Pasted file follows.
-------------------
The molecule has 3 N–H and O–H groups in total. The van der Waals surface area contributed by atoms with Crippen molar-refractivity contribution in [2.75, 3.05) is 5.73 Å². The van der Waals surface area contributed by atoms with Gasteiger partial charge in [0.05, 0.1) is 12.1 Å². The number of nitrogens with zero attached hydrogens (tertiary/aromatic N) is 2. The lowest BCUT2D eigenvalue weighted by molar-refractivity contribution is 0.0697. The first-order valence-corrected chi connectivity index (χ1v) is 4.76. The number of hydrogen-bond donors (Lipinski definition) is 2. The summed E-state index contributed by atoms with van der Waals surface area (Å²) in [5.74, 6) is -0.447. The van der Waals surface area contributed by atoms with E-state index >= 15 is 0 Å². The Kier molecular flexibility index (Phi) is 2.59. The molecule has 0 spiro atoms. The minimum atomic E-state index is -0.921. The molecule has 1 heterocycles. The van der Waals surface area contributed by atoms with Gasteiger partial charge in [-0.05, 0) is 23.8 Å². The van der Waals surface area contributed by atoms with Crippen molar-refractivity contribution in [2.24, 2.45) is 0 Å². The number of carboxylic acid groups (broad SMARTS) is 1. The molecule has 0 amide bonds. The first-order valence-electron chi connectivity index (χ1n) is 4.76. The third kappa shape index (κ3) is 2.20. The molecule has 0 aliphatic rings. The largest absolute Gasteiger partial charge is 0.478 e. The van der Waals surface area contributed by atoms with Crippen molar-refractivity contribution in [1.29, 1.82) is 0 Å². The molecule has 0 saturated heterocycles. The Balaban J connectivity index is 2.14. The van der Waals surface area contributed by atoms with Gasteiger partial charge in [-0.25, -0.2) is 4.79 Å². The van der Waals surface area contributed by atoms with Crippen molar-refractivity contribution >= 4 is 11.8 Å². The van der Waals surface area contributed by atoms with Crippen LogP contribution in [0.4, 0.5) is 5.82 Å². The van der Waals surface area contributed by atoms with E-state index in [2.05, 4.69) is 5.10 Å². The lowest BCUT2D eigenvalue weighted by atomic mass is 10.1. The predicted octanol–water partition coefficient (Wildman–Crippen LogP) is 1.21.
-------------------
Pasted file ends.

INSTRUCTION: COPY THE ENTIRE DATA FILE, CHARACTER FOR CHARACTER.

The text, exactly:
The molecule has 3 N–H and O–H groups in total. The van der Waals surface area contributed by atoms with Crippen molar-refractivity contribution in [2.75, 3.05) is 5.73 Å². The van der Waals surface area contributed by atoms with Gasteiger partial charge in [0.05, 0.1) is 12.1 Å². The number of nitrogens with zero attached hydrogens (tertiary/aromatic N) is 2. The lowest BCUT2D eigenvalue weighted by molar-refractivity contribution is 0.0697. The first-order valence-corrected chi connectivity index (χ1v) is 4.76. The number of hydrogen-bond donors (Lipinski definition) is 2. The summed E-state index contributed by atoms with van der Waals surface area (Å²) in [5.74, 6) is -0.447. The van der Waals surface area contributed by atoms with E-state index >= 15 is 0 Å². The Kier molecular flexibility index (Phi) is 2.59. The molecule has 0 spiro atoms. The minimum atomic E-state index is -0.921. The molecule has 1 heterocycles. The van der Waals surface area contributed by atoms with Gasteiger partial charge in [-0.05, 0) is 23.8 Å². The van der Waals surface area contributed by atoms with Crippen molar-refractivity contribution in [2.24, 2.45) is 0 Å². The number of carboxylic acid groups (broad SMARTS) is 1. The molecule has 0 amide bonds. The first-order valence-electron chi connectivity index (χ1n) is 4.76. The third kappa shape index (κ3) is 2.20. The molecule has 0 aliphatic rings. The largest absolute Gasteiger partial charge is 0.478 e. The van der Waals surface area contributed by atoms with Crippen molar-refractivity contribution in [1.29, 1.82) is 0 Å². The molecule has 0 saturated heterocycles. The Balaban J connectivity index is 2.14. The van der Waals surface area contributed by atoms with Gasteiger partial charge in [-0.25, -0.2) is 4.79 Å². The van der Waals surface area contributed by atoms with Crippen molar-refractivity contribution >= 4 is 11.8 Å². The van der Waals surface area contributed by atoms with Crippen LogP contribution in [0.4, 0.5) is 5.82 Å². The van der Waals surface area contributed by atoms with E-state index in [2.05, 4.69) is 5.10 Å². The lowest BCUT2D eigenvalue weighted by atomic mass is 10.1. The predicted octanol–water partition coefficient (Wildman–Crippen LogP) is 1.21.